What should a course on critical thinking include?

What should a course on critical thinking include?

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What should a course on critical thinking include?

#1  Postby Kasper G » Aug 26, 2014 9:45 am

I am designing a new course in critical thinking, skepticism, rationality and argumentation. I would like it to have a focus that will enable participants to use their new skills right away, so I want the course to be very practical oriented.

The idea is that the course should give a good foundation for the participants to critically evaluate claims they might encounter in their daily life. The ideal for the course would be to immunize against pseudoscience and the like – naturally without telling the participants what to think, only how to think.

The course will be made available for anyone via a special offer under the Universities in my country, meaning that the participants will be adults from various backgrounds. Experience with these courses reveal that the participants are rarely young.

I am still collecting and researching relevant topics, and I would love to be inspired by your thoughts. What should such a course include?
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Re: What should a course on critical thinking include?

#2  Postby campermon » Aug 26, 2014 9:50 am

:wave:

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:beer:
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Re: What should a course on critical thinking include?

#3  Postby Ihavenofingerprints » Aug 26, 2014 10:09 am

Kasper G wrote:

I am still collecting and researching relevant topics, and I would love to be inspired by your thoughts. What should such a course include?


For me skepticism boils down to removing yourself from a situation to think about it from all viewpoints. If you want some kind of framework for this you can look at the "6 thinking hats" http://www.debonoforschools.com/asp/six_hats.asp .

I don't personally use that sort of corporate junk in my day to day life, but if I was attempting to convey the idea of looking at problems from different angles, that is one method I would briefly run over.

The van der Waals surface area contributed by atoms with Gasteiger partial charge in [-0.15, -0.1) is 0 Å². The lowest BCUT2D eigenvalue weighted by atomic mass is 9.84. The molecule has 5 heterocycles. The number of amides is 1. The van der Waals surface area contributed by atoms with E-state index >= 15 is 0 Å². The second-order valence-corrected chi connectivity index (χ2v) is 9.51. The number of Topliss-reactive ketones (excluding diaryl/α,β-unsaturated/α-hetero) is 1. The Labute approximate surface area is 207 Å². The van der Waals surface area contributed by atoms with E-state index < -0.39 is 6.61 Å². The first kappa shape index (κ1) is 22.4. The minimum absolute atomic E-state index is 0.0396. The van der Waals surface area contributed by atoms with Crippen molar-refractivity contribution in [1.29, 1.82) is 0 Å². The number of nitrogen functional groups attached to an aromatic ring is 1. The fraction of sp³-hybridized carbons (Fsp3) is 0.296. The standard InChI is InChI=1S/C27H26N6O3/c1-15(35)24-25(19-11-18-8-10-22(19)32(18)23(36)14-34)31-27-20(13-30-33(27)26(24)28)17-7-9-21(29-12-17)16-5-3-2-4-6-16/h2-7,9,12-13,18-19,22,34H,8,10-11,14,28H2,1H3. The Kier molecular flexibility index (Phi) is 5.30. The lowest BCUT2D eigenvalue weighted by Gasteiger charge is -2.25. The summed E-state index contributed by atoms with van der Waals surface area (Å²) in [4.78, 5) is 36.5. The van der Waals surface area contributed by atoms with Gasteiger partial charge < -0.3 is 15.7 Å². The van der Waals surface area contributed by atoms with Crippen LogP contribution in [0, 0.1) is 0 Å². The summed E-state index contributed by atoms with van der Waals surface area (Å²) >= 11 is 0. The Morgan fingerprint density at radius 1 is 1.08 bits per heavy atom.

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Re: What should a course on critical thinking include?

#4  Postby campermon » Aug 26, 2014 10:14 am

Michael Shermer's 'Baloney detection kit' is worth a watch; http://www.questioneverything.ca/found/ ... ection_kit

:cheers:
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Re: What should a course on critical thinking include?

#5  Postby Nicko » Aug 26, 2014 10:56 am

Hi Kasper.

I would say the starting point for any course in critical thinking would be explaining what an argument is (a series of premises advanced to support a conclusion). Move from there to the difference between valid/invalid, sound/unsound, true/untrue. This will lead you into explaining deductive logic, it's two valid forms (modus ponens and modus tollens) and the two classic invalid forms (known to one of my lecturers as "modus morons"). From thence into the common logical fallacies, then to inductive logic and the inherent problems with it.

A really good exercise is to have students take a piece of persuasive writing (ie. a newspaper op-ed), break it into its component premises, identify the conclusion (often not as straightforward as it might seem), eliminate rhetorical flourishes and re-organise the piece into a logical structure.

Good luck.
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Re: What should a course on critical thinking include?

#6  Postby hackenslash » Aug 26, 2014 11:06 am

For me, the starting point always has to be a single question:

'What is your justification for thinking that?'

All else flows from there.
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Re: What should a course on critical thinking include?

#7  Postby Darwinsbulldog » Aug 27, 2014 12:53 am

Rule One:-

Religion is bum-custard.
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Re: What should a course on critical thinking include?

#8  Postby Nicko » Aug 27, 2014 3:49 am

Darwinsbulldog wrote:Rule One:-

Religion is bum-custard.


Actually, not a good starting point. It's probably best to use examples that none of the students are emotionally-invested in.

Once they are armed with the tools of critical thought they can work out for themselves that religion is bum-custard. After all, there's little more value in not believing in god(s) just because someone told you not to than there is in believing in god(s) just because someone told you to.
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Re: What should a course on critical thinking include?

#9  Postby Mazille » Aug 27, 2014 7:46 am